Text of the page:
The SanBio Group has published the interim analysis data from its Phase II clinical STEM cell therapy for the TRAumatic brain injury (STEMTRA) trial of investigational product, SB623, to treat traumatic brain injury (TBI) patients.

A cell-based product, SB623 is developed from allogeneic modified and cultured adult bone marrow-derived mesenchymal stem cells (MSCs) that go through temporary genetic modification.

Implanting SB623 cells into injured brain nerve tissue can potentially stimulate the brain’s natural regenerative ability to recuperate lost motor functions.

The randomised, double-blind, surgical sham-controlled, global trial is analysing the efficacy and safety of SB623 versus sham surgery in patients with stable chronic neurological motor deficits secondary to TBI.

In this study, SB623 cells were implanted directly around the site of brain injury.

Interim data from the study showed that the patients who received SB623 treatment significantly improved from the baseline of Fugl-Meyer Motor Scale (FMMS) score at six months, meeting the primary efficacy endpoint.

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Secondary efficacy endpoints were not statistically significant as compared to control. The SB623 treatment was observed to be safe and well-tolerated.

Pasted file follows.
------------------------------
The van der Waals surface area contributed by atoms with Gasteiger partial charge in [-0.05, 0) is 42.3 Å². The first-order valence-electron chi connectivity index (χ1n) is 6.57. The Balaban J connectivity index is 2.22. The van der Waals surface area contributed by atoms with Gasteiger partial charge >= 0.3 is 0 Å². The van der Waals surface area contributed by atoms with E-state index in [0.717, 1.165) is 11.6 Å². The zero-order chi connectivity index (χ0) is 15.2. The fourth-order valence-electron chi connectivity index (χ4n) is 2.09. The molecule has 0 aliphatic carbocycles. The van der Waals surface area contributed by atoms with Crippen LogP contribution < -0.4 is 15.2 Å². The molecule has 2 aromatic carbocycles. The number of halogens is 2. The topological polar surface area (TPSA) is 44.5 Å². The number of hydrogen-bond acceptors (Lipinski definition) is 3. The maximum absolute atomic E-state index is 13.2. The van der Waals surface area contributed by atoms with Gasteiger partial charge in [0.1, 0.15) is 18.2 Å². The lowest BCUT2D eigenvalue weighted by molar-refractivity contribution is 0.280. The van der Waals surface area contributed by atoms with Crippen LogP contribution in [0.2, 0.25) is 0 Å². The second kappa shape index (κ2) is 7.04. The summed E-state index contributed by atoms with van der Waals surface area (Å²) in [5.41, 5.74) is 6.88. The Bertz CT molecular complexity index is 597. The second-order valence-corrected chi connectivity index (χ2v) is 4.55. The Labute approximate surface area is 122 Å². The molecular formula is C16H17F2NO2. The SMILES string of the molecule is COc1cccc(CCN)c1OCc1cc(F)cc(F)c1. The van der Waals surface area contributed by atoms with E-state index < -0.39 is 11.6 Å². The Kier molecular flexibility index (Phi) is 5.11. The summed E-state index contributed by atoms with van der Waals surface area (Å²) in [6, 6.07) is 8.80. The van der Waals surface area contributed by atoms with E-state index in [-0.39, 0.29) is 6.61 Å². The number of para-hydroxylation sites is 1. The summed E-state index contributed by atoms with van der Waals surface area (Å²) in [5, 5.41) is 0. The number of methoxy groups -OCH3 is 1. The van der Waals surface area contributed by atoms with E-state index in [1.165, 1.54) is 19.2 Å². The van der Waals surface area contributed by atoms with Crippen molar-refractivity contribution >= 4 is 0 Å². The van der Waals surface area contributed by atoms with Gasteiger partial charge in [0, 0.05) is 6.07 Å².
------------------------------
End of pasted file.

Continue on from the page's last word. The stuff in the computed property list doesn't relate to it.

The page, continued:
SanBio Group chief medical officer and research head Bijan Nejadnik said: “Publication of our STEMTRA data in Neurology further validates our efforts to raise awareness and improve the lives of patients suffering from the long-term complications of TBI.”

The STEMTRA trial was conducted at 27 sites across the US, Japan and Ukraine, and treated 61 patients, who were followed for up to 12 months.

Hokkaido University Hospital, Japan department of neurosurgery specially appointed associate professor and STEMTRA trial investigator Masahito Kawabori said: “We are encouraged by the positive data from the study in which the procedure and treatment were well-tolerated, and that patients implanted with SB623 experienced significant improvement in their motor status.

“Importantly, we believe publication of the STEMTRA interim results underscores the potential for cell therapy to improve the mobility for chronic TBI patients.”

In 2018, SanBio reported positive results from the Phase II STEMTRA trial after it met the primary endpoint.